Police say they are investigating the incident and are appealing for witnesses to contact officers
in Waterside.


Durkan Hopes To Foil SF Advance

By Mark Devenport
BBC Northern Ireland political editor

Politicians are famous for kissing babies, but this campaign has been distinguished by them
having babies.

I'm not just thinking of the Liberal Democrat leader, Charles Kennedy. Closer to home we have
Sinn Fein's Michelle Gildernew expecting in Fermanagh-South Tyrone.

Her party colleague and Derry City Council candidate Elisha McLaughlin had to hand over her
new-born son Daithi to a carer before she went out canvassing last week.

And the SDLP leader, Mark Durkan, reports that he has to deal with more enquiries about his baby
daughter Dearbhail than about any of the election issues.

The "Sleep Deprived Leader of the Party", as Mr Durkan has styled himself, isn't getting any rest
during the daytime.

He knows that every vote will count in the tight battle which is this year's Foyle constituency

His leadership of the party and the future shape of nationalism rest on the outcome of this

Sinn Fein's Mitchel McLaughlin is snapping at Mr Durkan's heels and no door can be left

The SDLP have to inspire the 10,000 voters who failed to turn out for them in the 2003 assembly
elections, in comparison to John Hume's last election back in 2001.

Sinn Fein put on relatively few votes: only 300 or so. But the slippage in SDLP support put Mr
McLaughlin in contention.

Mr Hume's return to Westminster used to be more of a coronation than an election.

But now the race is considered so tight that even the bookies can't agree who the favourite is.

Sinn Fein is excited by the prospect of representing all the border seats.

Turnout in Foyle will be important: a high turnout may be a sign that the SDLP has gathered up its
stay-away voters.

So will the relatively high number of postal votes. The 2,500 absent votes in Foyle are thought,
according to some local estimates to divide roughly into 900 for the SDLP and most of the 1,600
remaining for Sinn Fein.

Mr Hume has appeared for a couple of photo opportunities but he has not been able to be as
engaged as the SDLP would no doubt have liked.

Instead it was the former leader's wife, Pat, who accompanied Mr Durkan when I went out
canvassing with them on the Strathfoyle estate a few days ago.

The state of the peace process didn't feature on the doorsteps.

Instead people were more keen to ask the politicians about more localised concerns, like the lack
of bus shelters in their area.

Mitchel McLaughlin, known as "Mitch" to people in Shantallow, didn't face any questions about
the Northern Bank or the murder of Robert McCartney.

Instead, he spent all his time explaining the difference between the first-past-the-post
Westminster election and the PR council vote.

They might not be talked about openly, but the questions raised by the recent allegations about
continuing IRA activity are undoubtedly in the mix.

Indeed, some local pranksters have defaced Durkan posters with green paint, leaving his eyes
pointing out of a balaclava with the slogan "IRA - Stronger For Foyle".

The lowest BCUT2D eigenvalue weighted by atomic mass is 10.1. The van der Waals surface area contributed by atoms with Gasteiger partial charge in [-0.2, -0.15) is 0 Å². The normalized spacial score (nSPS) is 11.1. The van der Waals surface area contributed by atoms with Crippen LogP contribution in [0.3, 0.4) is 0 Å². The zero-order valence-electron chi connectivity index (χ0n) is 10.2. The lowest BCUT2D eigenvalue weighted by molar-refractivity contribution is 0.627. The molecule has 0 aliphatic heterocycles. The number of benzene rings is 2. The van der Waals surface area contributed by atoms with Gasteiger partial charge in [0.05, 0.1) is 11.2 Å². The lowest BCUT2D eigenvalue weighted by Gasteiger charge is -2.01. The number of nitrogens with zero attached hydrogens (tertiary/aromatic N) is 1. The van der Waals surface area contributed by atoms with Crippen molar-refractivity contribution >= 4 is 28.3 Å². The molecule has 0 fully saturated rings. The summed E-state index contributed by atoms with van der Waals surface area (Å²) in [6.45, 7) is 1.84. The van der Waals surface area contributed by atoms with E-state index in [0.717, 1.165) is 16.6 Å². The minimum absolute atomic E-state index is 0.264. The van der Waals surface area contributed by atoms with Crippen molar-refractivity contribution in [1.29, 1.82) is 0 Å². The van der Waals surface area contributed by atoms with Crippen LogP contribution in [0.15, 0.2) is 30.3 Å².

SDLP strategists hope that Mr McLaughlin's failure to label the abduction and murder of Jean
McConville as a crime will help remind wavering nationalists what the republican movement
stands for.

Their Sinn Fein counterparts hope Gerry Adams' call for the IRA to embrace politics will help their
candidate overcome the recent adverse publicity.

Either way, Foyle, like Upper Bann, should be a nail-biter.

Finally, an apology. In last week's column, I repeated a line which had appeared in some London
papers that a defeat for David Trimble in Upper Bann would be the first such loss for a party
leader since Ramsay Macdonald in 1918.

As the website Slugger O'Toole correctly pointed out, those who could have a bone to pick with
me about this incorrect line include Harry West, Bob McCartney and Gerry Adams.

Indeed, as a former BBC Spotlight reporter who covered in detail Joe Hendron's capture of West
Belfast in 1992, this was a particularly egregious mistake.

Those who want to watch me put more unforced backhand returns into the net can watch BBC
Northern Ireland's election results coverage on the afternoon of Friday 6 May, when I shall be
joined by my far more reliable doubles partner, Professor Sydney Elliot of Queen's University,

The programme will be on BBC One Northern Ireland and will be streamed on BBC Northern
Ireland's election website.

Story from BBC NEWS:
Published: 2005/04/29 17:10:32 GMT


Opin: Adams Joins The List Of Leaders Who Use Partition For Their Own Ends

By Ryle Dwyer

THE Minister for Justice, Michael McDowell, has suggested that gardaí should serve in the North
as a means of showing up the IRA.

The Police Service of Northern Ireland (PSNI) and An Garda Siochána have already signed an
agreement on exchanges and cross-border training, but the garda sergeants and inspectors have
refused to participate because of security and pay concerns.

“The full operation of cross-border exchanges immeasurably strengthened the rule of law on this
island and robs those who are subversive of that rule of law, particularly the Provisional IRA and
dissidents, of credibility in their own communities,” McDowell said. He has already done the